The legislative process in North Dakota only takes place every two years. With that in mind, all hunters, anglers, trappers and anyone else who spends time outdoors, has an opportunity to engage in the process now, rather than later this year after bills become law and changes in how you spend time outdoors are already implemented.
While the process itself is sometimes confusing even to those who follow the legislature on a daily basis, there are a couple different ways to stay informed. Understand that my intent here is not to influence any opinions or decisions, but to help those with an interest in legislation realize how their input can be considered.
The first step is to learn about the legislation. The Game and Fish Department website provides a link on the upper left of the home page at gf.nd.gov. The 30 or so bills being tracked are summarized, with a link that will take users directly to the North Dakota Legislature’s website for exact wording and bill status.
Following here are just a few bills that have been attracting attention so far and were still active as of Feb. 18.
HB 1131 – This bill relates to the minimum age for applying for and receiving big game and youth deer season licenses, plus it also seeks to clarify language regarding eligibility for receiving a gratis deer license.
HB 1264 – Would create a special license needed to hunt during the early Canada goose season for both residents and nonresidents, and would allow all nonresidents to hunt during the early goose season statewide with the days not counting against the 14-day regular waterfowl season license. Would also require the Game and Fish Department to implement an online application process for Canada goose kill permits to match volunteers with producers. Has passed the house and is now in senate.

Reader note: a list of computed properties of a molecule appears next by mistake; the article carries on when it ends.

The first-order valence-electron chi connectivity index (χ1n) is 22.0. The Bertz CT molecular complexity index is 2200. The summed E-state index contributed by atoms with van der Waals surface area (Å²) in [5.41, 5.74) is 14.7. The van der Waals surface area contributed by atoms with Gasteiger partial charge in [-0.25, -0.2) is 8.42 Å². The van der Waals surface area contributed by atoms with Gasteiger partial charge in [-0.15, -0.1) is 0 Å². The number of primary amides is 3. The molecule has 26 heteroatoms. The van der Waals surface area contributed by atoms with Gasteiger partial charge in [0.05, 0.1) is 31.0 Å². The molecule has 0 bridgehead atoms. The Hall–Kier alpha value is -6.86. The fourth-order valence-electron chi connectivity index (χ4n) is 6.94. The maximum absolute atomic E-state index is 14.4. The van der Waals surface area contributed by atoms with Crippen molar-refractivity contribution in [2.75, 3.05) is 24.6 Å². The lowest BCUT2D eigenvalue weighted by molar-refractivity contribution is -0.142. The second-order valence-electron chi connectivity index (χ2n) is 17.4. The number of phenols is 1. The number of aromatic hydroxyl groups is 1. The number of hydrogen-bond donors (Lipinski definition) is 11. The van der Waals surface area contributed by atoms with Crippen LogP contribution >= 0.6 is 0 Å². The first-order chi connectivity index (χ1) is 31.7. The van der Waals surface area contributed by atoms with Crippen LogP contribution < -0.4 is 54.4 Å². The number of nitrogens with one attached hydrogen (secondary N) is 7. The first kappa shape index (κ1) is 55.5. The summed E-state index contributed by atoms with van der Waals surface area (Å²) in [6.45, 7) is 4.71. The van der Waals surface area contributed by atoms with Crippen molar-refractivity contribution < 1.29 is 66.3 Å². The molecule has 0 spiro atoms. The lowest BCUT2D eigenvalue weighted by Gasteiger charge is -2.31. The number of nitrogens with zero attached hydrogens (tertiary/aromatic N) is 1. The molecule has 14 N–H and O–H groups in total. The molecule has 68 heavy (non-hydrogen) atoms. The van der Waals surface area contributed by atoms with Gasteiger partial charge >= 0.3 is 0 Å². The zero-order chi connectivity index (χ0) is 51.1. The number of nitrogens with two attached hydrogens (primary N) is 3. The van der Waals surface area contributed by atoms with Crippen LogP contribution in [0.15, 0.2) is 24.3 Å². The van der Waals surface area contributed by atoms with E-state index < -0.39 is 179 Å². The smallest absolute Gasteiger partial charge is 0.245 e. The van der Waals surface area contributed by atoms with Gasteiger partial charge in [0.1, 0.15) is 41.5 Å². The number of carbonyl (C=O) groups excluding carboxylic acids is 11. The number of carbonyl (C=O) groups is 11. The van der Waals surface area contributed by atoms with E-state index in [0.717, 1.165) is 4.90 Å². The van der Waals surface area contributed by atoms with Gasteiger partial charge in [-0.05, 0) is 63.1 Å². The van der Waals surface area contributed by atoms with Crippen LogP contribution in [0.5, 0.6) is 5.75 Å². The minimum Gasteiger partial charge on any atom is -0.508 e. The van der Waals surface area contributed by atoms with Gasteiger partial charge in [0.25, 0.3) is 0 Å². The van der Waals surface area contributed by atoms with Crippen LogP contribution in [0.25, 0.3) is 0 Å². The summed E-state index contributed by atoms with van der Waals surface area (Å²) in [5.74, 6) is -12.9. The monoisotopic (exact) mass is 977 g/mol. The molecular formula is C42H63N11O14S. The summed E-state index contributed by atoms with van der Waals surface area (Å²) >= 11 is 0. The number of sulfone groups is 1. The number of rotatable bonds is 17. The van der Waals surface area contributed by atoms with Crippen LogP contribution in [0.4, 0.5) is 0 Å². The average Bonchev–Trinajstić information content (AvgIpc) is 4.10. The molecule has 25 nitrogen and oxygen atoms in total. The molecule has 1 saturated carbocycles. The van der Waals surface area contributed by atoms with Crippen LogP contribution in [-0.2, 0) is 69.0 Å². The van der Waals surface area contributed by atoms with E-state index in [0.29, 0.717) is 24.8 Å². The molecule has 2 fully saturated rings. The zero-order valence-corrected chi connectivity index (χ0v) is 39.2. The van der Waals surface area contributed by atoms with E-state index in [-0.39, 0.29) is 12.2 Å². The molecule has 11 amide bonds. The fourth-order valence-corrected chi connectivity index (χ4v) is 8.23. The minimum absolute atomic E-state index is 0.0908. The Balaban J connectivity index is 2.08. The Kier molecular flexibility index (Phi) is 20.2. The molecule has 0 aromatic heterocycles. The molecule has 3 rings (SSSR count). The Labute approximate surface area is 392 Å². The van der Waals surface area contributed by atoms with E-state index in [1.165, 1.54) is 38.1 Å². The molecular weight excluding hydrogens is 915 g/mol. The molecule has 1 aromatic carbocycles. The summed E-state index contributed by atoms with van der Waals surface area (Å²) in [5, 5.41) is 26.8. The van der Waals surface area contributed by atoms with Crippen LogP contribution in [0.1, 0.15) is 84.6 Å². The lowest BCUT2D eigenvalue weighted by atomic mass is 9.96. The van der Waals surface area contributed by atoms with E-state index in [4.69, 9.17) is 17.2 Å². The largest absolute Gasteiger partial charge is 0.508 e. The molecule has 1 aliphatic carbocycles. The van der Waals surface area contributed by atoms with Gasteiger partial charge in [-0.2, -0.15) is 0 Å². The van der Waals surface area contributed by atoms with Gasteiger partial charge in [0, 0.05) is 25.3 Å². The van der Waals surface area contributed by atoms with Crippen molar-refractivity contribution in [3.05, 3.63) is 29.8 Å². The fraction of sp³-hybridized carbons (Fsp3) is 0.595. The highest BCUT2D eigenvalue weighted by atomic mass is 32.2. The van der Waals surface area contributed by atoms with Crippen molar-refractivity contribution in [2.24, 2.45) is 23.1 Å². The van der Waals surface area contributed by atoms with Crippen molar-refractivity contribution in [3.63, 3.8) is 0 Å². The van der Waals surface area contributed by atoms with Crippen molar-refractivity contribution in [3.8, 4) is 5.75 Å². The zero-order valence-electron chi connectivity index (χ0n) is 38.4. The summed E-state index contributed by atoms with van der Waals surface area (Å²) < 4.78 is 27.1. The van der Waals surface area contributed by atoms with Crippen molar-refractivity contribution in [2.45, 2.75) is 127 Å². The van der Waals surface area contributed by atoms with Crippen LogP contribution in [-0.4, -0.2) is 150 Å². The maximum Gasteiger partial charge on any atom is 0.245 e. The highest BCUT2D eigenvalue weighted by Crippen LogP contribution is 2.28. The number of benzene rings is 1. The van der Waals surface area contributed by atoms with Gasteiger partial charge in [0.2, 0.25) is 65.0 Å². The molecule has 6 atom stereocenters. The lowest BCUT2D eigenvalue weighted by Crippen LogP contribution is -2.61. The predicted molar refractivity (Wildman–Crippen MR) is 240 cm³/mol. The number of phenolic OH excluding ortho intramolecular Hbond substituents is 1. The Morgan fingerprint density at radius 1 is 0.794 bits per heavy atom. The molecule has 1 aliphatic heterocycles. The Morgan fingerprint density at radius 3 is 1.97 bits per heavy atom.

HB 1278 – This bill would create a North Dakota outdoor heritage fund which would provide access to private and public lands and develop fish and wildlife habitat
HB 1195 – This bill would allow an individual to show proof of a hunting or fishing license in paper or electronic format, such as showing a copy of a license from a smartphone or tablet computer in the field. Has passed the house and is now in senate.
After perusing bills on the website and considering how they might influence your hunting and fishing interests, you may want to contact your local legislator to relay your feelings on whether the bill should pass or fail. Understand, legislators may not ultimately vote as you would like, but not communicating with them is one sure way your thoughts will definitely NOT be considered.
There is still plenty of time to weigh in on most bills. While a few were already acted on by committee and were voted down by either house or senate, most are still working through the legislative process.
Friday, March 1 is “crossover” day, or the deadline when bills that originated in the house or senate must be voted on and if passed, sent to the other chamber. Bills that have been defeated are also listed on the Game and Fish website.
Leier is a biologist with the Game and Fish Department. He can be reached by email: firstname.lastname@example.org